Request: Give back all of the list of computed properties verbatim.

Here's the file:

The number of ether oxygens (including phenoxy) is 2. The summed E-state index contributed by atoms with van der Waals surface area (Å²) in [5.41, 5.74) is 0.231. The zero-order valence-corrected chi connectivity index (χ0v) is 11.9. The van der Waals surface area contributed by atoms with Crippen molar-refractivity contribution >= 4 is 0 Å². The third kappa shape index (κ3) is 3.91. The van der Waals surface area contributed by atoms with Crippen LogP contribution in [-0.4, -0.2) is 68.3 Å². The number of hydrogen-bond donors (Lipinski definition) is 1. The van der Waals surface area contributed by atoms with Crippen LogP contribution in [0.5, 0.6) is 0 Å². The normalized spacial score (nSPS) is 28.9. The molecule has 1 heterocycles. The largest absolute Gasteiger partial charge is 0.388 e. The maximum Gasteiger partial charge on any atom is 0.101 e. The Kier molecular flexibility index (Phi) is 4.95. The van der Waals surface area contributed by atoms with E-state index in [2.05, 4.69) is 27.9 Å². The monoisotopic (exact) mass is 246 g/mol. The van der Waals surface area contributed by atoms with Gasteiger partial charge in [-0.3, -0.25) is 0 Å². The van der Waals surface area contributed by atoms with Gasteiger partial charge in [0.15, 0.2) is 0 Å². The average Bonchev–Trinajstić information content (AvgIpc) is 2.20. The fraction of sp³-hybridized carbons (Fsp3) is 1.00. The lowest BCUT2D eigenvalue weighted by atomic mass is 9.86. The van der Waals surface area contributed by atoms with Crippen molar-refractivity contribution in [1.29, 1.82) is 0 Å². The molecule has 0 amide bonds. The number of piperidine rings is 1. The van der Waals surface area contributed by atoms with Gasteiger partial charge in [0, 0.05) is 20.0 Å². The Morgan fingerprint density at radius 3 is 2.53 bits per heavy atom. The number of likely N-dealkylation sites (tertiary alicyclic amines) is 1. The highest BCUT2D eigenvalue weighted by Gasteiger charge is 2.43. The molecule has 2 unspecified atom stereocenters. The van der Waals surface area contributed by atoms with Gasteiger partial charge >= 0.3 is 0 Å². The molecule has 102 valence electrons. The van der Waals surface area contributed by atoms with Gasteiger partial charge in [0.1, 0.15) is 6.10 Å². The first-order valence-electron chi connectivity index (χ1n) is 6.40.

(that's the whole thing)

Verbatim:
The number of ether oxygens (including phenoxy) is 2. The summed E-state index contributed by atoms with van der Waals surface area (Å²) in [5.41, 5.74) is 0.231. The zero-order valence-corrected chi connectivity index (χ0v) is 11.9. The van der Waals surface area contributed by atoms with Crippen molar-refractivity contribution >= 4 is 0 Å². The third kappa shape index (κ3) is 3.91. The van der Waals surface area contributed by atoms with Crippen LogP contribution in [-0.4, -0.2) is 68.3 Å². The number of hydrogen-bond donors (Lipinski definition) is 1. The van der Waals surface area contributed by atoms with Crippen LogP contribution in [0.5, 0.6) is 0 Å². The normalized spacial score (nSPS) is 28.9. The molecule has 1 heterocycles. The largest absolute Gasteiger partial charge is 0.388 e. The maximum Gasteiger partial charge on any atom is 0.101 e. The Kier molecular flexibility index (Phi) is 4.95. The van der Waals surface area contributed by atoms with E-state index in [2.05, 4.69) is 27.9 Å². The monoisotopic (exact) mass is 246 g/mol. The van der Waals surface area contributed by atoms with Gasteiger partial charge in [-0.3, -0.25) is 0 Å². The van der Waals surface area contributed by atoms with Gasteiger partial charge in [0.15, 0.2) is 0 Å². The average Bonchev–Trinajstić information content (AvgIpc) is 2.20. The fraction of sp³-hybridized carbons (Fsp3) is 1.00. The lowest BCUT2D eigenvalue weighted by atomic mass is 9.86. The van der Waals surface area contributed by atoms with Crippen molar-refractivity contribution in [1.29, 1.82) is 0 Å². The molecule has 0 amide bonds. The number of piperidine rings is 1. The van der Waals surface area contributed by atoms with Gasteiger partial charge in [0, 0.05) is 20.0 Å². The Morgan fingerprint density at radius 3 is 2.53 bits per heavy atom. The number of likely N-dealkylation sites (tertiary alicyclic amines) is 1. The highest BCUT2D eigenvalue weighted by Gasteiger charge is 2.43. The molecule has 2 unspecified atom stereocenters. The van der Waals surface area contributed by atoms with Gasteiger partial charge >= 0.3 is 0 Å². The molecule has 102 valence electrons. The van der Waals surface area contributed by atoms with Gasteiger partial charge in [0.1, 0.15) is 6.10 Å². The first-order valence-electron chi connectivity index (χ1n) is 6.40.